Mercedes-Benz inaugurated its EQ sub-brand of electric vehicles at last year’s Paris Motor Show with the Generation EQ concept. An extensive family of EVs is currently in the works and prototypes using GLC bodies are already being tested on public roads. Parent company Daimler wants to sell these cars all over the world, but it might have a problem using the 'EQ' name in China – because Chery Automobile has recently filed a trademark complaint against Mercedes regarding the use of EQ.
Why? Because Chery has been selling a full-electric city car called eQ since late 2014. Speaking with Reuters, a Chery spokeswoman said: “If it entered the Chinese market, it would impact our trademark rights”.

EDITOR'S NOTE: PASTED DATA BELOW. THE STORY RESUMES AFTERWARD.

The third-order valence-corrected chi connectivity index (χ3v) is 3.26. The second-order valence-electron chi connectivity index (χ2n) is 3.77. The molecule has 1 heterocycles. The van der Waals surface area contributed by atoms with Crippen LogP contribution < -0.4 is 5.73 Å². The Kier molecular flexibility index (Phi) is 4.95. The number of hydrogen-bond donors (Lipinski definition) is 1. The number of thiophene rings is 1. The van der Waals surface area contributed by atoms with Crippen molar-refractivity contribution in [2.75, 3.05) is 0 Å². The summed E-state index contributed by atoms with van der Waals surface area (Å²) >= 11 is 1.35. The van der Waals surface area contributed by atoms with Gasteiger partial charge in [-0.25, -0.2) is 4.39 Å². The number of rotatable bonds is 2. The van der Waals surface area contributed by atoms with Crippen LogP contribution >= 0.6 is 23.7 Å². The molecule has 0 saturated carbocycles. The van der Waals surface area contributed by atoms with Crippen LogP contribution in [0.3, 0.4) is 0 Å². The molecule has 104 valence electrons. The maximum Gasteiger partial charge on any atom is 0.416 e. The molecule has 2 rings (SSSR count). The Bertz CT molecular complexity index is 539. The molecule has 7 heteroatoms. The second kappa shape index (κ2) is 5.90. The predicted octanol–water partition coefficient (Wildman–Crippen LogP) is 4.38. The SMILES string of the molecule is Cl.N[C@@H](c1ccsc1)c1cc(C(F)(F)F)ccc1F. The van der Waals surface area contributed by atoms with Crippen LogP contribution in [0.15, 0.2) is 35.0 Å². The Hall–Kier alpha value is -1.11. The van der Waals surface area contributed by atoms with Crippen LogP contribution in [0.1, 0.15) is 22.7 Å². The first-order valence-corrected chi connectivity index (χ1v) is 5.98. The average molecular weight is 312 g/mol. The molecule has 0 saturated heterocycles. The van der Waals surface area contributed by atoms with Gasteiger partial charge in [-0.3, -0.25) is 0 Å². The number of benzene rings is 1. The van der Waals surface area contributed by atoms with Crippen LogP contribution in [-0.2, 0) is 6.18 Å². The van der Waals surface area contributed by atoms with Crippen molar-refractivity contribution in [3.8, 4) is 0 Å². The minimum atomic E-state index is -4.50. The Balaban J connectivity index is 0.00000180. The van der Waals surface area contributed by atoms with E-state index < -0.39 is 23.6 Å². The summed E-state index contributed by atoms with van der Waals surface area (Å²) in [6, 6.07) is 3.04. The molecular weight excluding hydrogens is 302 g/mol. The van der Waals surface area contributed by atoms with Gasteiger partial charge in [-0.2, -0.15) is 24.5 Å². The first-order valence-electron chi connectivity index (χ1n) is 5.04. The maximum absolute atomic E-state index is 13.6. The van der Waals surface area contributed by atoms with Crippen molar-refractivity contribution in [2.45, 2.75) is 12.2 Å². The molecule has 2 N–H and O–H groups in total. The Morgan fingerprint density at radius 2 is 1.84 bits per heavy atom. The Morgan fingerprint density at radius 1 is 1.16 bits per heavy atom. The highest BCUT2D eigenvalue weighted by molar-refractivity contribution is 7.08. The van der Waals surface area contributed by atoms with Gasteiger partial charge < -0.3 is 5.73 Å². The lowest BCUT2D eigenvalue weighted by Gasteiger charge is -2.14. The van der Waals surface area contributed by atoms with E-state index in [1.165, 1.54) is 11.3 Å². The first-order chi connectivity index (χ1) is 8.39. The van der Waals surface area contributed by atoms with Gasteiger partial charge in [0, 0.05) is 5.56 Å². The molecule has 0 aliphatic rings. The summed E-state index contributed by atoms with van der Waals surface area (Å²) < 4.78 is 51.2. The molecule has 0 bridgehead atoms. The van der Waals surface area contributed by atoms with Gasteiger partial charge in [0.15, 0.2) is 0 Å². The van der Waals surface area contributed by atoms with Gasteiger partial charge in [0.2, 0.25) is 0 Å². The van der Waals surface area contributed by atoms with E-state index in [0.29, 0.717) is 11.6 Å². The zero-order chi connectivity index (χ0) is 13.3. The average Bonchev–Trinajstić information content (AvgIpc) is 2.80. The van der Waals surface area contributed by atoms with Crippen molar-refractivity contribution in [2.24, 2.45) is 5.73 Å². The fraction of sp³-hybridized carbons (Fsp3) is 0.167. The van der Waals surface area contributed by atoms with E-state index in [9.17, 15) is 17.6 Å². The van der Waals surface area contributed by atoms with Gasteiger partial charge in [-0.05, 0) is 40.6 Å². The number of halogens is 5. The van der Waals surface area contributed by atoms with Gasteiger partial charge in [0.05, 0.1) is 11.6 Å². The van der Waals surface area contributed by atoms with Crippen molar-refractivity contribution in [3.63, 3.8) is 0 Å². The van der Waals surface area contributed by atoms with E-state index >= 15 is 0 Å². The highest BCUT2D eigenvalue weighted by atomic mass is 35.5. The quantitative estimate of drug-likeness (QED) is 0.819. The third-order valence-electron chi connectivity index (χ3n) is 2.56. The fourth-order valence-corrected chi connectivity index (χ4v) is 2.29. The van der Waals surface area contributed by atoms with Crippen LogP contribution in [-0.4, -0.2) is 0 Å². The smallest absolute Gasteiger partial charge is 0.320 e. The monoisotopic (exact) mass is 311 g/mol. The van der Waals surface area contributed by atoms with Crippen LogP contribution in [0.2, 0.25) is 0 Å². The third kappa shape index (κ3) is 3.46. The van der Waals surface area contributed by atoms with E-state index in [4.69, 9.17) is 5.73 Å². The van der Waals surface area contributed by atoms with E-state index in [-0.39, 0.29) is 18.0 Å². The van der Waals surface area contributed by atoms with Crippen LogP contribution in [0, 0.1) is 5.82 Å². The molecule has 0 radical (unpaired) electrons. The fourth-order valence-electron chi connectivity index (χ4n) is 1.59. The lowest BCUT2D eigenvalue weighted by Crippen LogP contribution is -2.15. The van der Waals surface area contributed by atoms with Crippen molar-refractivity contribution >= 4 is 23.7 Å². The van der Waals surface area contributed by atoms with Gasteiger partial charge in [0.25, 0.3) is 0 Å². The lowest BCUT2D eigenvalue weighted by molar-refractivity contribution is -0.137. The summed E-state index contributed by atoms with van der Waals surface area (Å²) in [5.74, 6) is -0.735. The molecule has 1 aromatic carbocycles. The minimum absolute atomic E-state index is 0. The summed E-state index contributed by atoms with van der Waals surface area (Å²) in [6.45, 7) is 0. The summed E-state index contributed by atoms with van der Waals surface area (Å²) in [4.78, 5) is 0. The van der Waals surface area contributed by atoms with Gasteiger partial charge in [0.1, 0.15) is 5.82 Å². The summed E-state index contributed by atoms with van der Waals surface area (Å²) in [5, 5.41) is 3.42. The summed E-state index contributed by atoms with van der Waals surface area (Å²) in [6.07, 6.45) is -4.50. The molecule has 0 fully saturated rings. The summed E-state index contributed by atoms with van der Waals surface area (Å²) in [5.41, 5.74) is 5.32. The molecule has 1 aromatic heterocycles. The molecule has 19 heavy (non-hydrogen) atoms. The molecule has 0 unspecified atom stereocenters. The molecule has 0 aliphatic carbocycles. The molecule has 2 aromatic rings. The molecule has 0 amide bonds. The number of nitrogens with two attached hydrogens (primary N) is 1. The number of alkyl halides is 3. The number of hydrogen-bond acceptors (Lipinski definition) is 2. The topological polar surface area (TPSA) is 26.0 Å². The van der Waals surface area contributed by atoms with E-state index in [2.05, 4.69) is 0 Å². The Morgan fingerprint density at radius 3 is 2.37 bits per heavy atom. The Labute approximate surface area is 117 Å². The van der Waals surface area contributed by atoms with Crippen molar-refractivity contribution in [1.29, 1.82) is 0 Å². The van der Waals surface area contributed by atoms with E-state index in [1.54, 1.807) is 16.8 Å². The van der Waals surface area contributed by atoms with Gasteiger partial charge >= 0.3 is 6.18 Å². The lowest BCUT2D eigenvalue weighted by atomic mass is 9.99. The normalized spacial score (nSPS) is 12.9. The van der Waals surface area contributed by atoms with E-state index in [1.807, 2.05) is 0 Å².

A spokeswoman for Mercedes said the firm has sent the necessary paperwork to the relevant authorities in China to register the EQ nameplate, but did not discuss the clash with Chery’s borderline identical label.
It remains to be seen how the dispute between the two companies will be solved, but Mercedes will always have the option of changing the names of the China-bound cars. It is a key market for EV manufacturers, as more electric vehicles are sold in China than the rest of the world put together. With the local government’s green push in a bid to fight worryingly high pollution levels, local sales of zero-emissions cars are expected to boom in years to come.
Mercedes will introduce the first EQ-branded model towards the end of the decade; it will be followed by nine other full EVs by 2025. All of them will ride on a newly developed modular platform as part of a massive €10 billion investment in EV tech.